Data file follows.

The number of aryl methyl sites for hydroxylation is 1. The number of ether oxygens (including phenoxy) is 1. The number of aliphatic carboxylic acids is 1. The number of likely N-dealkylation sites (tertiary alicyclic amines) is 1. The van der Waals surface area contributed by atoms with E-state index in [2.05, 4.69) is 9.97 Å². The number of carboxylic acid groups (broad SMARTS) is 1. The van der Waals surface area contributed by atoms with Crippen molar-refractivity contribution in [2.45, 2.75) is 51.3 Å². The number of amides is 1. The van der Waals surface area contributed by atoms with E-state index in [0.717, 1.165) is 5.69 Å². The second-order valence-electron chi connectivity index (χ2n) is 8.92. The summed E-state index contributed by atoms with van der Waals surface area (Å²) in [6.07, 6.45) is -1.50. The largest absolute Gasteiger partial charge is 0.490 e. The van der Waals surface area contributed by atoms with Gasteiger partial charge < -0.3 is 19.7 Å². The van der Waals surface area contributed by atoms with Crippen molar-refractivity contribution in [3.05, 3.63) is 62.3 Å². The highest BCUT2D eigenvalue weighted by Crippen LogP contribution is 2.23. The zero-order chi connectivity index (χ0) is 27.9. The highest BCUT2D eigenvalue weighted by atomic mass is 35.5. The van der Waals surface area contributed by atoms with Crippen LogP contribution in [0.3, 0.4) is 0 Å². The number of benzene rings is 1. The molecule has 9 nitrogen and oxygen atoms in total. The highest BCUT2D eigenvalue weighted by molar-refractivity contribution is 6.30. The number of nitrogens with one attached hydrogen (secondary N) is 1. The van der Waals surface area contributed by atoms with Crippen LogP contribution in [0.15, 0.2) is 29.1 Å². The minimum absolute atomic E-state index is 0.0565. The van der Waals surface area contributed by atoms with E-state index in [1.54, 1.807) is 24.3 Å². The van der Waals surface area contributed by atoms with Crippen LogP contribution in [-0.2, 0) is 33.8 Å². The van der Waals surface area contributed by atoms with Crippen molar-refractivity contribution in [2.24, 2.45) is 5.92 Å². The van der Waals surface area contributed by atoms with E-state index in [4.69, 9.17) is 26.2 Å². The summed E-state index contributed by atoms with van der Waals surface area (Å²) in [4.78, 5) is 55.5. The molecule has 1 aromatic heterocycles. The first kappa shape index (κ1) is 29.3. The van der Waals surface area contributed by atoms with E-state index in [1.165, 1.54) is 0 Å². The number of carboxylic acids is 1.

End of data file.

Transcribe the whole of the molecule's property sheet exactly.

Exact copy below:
The number of aryl methyl sites for hydroxylation is 1. The number of ether oxygens (including phenoxy) is 1. The number of aliphatic carboxylic acids is 1. The number of likely N-dealkylation sites (tertiary alicyclic amines) is 1. The van der Waals surface area contributed by atoms with E-state index in [2.05, 4.69) is 9.97 Å². The number of carboxylic acid groups (broad SMARTS) is 1. The van der Waals surface area contributed by atoms with Crippen molar-refractivity contribution in [2.45, 2.75) is 51.3 Å². The number of amides is 1. The van der Waals surface area contributed by atoms with E-state index in [0.717, 1.165) is 5.69 Å². The second-order valence-electron chi connectivity index (χ2n) is 8.92. The summed E-state index contributed by atoms with van der Waals surface area (Å²) in [6.07, 6.45) is -1.50. The largest absolute Gasteiger partial charge is 0.490 e. The van der Waals surface area contributed by atoms with Gasteiger partial charge < -0.3 is 19.7 Å². The van der Waals surface area contributed by atoms with Crippen molar-refractivity contribution in [3.05, 3.63) is 62.3 Å². The highest BCUT2D eigenvalue weighted by Crippen LogP contribution is 2.23. The zero-order chi connectivity index (χ0) is 27.9. The highest BCUT2D eigenvalue weighted by atomic mass is 35.5. The van der Waals surface area contributed by atoms with Crippen LogP contribution in [0.3, 0.4) is 0 Å². The number of benzene rings is 1. The molecule has 9 nitrogen and oxygen atoms in total. The highest BCUT2D eigenvalue weighted by molar-refractivity contribution is 6.30. The number of nitrogens with one attached hydrogen (secondary N) is 1. The van der Waals surface area contributed by atoms with Crippen LogP contribution in [0.15, 0.2) is 29.1 Å². The minimum absolute atomic E-state index is 0.0565. The van der Waals surface area contributed by atoms with E-state index in [1.54, 1.807) is 24.3 Å². The van der Waals surface area contributed by atoms with Crippen LogP contribution in [-0.2, 0) is 33.8 Å². The van der Waals surface area contributed by atoms with Crippen molar-refractivity contribution in [2.24, 2.45) is 5.92 Å². The van der Waals surface area contributed by atoms with E-state index in [4.69, 9.17) is 26.2 Å². The summed E-state index contributed by atoms with van der Waals surface area (Å²) in [4.78, 5) is 55.5. The molecule has 1 aromatic heterocycles. The first kappa shape index (κ1) is 29.3. The van der Waals surface area contributed by atoms with E-state index in [1.165, 1.54) is 0 Å². The number of carboxylic acids is 1.